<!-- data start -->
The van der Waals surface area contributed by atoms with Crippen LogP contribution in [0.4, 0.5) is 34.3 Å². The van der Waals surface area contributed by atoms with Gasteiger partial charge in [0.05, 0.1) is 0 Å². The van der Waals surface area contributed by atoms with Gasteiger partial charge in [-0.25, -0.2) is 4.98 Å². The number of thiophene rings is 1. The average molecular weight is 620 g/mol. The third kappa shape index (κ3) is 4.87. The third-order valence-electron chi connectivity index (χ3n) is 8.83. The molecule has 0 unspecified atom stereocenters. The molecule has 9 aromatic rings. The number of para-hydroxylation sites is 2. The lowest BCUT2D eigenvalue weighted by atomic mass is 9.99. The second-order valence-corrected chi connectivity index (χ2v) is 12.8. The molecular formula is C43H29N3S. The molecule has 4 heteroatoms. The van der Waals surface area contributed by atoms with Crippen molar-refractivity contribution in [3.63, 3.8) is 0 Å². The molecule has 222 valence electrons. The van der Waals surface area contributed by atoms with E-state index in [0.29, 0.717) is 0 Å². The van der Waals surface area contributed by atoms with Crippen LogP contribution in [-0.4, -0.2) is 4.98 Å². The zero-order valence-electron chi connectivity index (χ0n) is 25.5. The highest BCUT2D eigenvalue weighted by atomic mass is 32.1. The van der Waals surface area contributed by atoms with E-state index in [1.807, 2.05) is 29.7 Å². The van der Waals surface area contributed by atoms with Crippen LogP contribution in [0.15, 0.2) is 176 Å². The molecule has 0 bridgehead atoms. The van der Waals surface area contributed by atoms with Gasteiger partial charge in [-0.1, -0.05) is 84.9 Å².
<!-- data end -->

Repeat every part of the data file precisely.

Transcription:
The van der Waals surface area contributed by atoms with Crippen LogP contribution in [0.4, 0.5) is 34.3 Å². The van der Waals surface area contributed by atoms with Gasteiger partial charge in [0.05, 0.1) is 0 Å². The van der Waals surface area contributed by atoms with Gasteiger partial charge in [-0.25, -0.2) is 4.98 Å². The number of thiophene rings is 1. The average molecular weight is 620 g/mol. The third kappa shape index (κ3) is 4.87. The third-order valence-electron chi connectivity index (χ3n) is 8.83. The molecule has 0 unspecified atom stereocenters. The molecule has 9 aromatic rings. The number of para-hydroxylation sites is 2. The lowest BCUT2D eigenvalue weighted by atomic mass is 9.99. The second-order valence-corrected chi connectivity index (χ2v) is 12.8. The molecular formula is C43H29N3S. The molecule has 4 heteroatoms. The van der Waals surface area contributed by atoms with Crippen molar-refractivity contribution in [3.63, 3.8) is 0 Å². The molecule has 222 valence electrons. The van der Waals surface area contributed by atoms with E-state index in [0.29, 0.717) is 0 Å². The van der Waals surface area contributed by atoms with Crippen LogP contribution in [-0.4, -0.2) is 4.98 Å². The zero-order valence-electron chi connectivity index (χ0n) is 25.5. The highest BCUT2D eigenvalue weighted by atomic mass is 32.1. The van der Waals surface area contributed by atoms with E-state index in [1.807, 2.05) is 29.7 Å². The van der Waals surface area contributed by atoms with Crippen LogP contribution in [0.15, 0.2) is 176 Å². The molecule has 0 bridgehead atoms. The van der Waals surface area contributed by atoms with Gasteiger partial charge in [-0.1, -0.05) is 84.9 Å².